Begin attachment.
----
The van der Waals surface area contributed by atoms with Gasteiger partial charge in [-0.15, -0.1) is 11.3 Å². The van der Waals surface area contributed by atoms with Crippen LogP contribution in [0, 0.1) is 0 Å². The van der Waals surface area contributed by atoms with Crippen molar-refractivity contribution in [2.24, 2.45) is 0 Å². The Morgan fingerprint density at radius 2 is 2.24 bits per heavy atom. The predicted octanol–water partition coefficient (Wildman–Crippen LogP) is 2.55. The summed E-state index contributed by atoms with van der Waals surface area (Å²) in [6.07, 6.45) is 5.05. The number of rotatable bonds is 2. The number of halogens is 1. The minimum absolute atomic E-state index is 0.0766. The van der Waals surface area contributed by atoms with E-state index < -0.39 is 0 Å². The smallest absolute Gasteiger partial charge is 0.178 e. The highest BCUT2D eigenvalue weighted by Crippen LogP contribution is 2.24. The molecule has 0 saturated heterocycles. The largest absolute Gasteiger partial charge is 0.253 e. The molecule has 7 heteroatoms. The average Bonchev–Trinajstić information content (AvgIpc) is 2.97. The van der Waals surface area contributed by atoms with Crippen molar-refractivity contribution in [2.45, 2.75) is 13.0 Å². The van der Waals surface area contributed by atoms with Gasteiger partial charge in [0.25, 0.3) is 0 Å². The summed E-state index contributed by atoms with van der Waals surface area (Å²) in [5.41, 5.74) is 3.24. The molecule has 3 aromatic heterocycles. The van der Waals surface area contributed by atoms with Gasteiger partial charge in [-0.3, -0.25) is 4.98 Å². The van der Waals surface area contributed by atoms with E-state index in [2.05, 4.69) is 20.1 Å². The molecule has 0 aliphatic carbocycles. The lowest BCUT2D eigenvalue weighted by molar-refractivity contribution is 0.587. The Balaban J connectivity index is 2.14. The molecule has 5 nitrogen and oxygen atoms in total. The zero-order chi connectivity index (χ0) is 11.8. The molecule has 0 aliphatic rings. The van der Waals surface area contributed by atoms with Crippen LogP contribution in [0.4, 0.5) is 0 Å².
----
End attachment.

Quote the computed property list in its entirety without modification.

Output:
The van der Waals surface area contributed by atoms with Gasteiger partial charge in [-0.15, -0.1) is 11.3 Å². The van der Waals surface area contributed by atoms with Crippen LogP contribution in [0, 0.1) is 0 Å². The van der Waals surface area contributed by atoms with Crippen molar-refractivity contribution in [2.24, 2.45) is 0 Å². The Morgan fingerprint density at radius 2 is 2.24 bits per heavy atom. The predicted octanol–water partition coefficient (Wildman–Crippen LogP) is 2.55. The summed E-state index contributed by atoms with van der Waals surface area (Å²) in [6.07, 6.45) is 5.05. The number of rotatable bonds is 2. The number of halogens is 1. The minimum absolute atomic E-state index is 0.0766. The van der Waals surface area contributed by atoms with E-state index < -0.39 is 0 Å². The smallest absolute Gasteiger partial charge is 0.178 e. The highest BCUT2D eigenvalue weighted by Crippen LogP contribution is 2.24. The molecule has 0 saturated heterocycles. The largest absolute Gasteiger partial charge is 0.253 e. The molecule has 7 heteroatoms. The average Bonchev–Trinajstić information content (AvgIpc) is 2.97. The van der Waals surface area contributed by atoms with Crippen molar-refractivity contribution in [2.45, 2.75) is 13.0 Å². The van der Waals surface area contributed by atoms with Gasteiger partial charge in [0.25, 0.3) is 0 Å². The summed E-state index contributed by atoms with van der Waals surface area (Å²) in [5.41, 5.74) is 3.24. The molecule has 3 aromatic heterocycles. The van der Waals surface area contributed by atoms with Gasteiger partial charge in [-0.3, -0.25) is 4.98 Å². The van der Waals surface area contributed by atoms with E-state index in [2.05, 4.69) is 20.1 Å². The molecule has 0 aliphatic carbocycles. The lowest BCUT2D eigenvalue weighted by molar-refractivity contribution is 0.587. The Balaban J connectivity index is 2.14. The molecule has 5 nitrogen and oxygen atoms in total. The zero-order chi connectivity index (χ0) is 11.8. The molecule has 0 aliphatic rings. The van der Waals surface area contributed by atoms with Crippen LogP contribution in [0.4, 0.5) is 0 Å².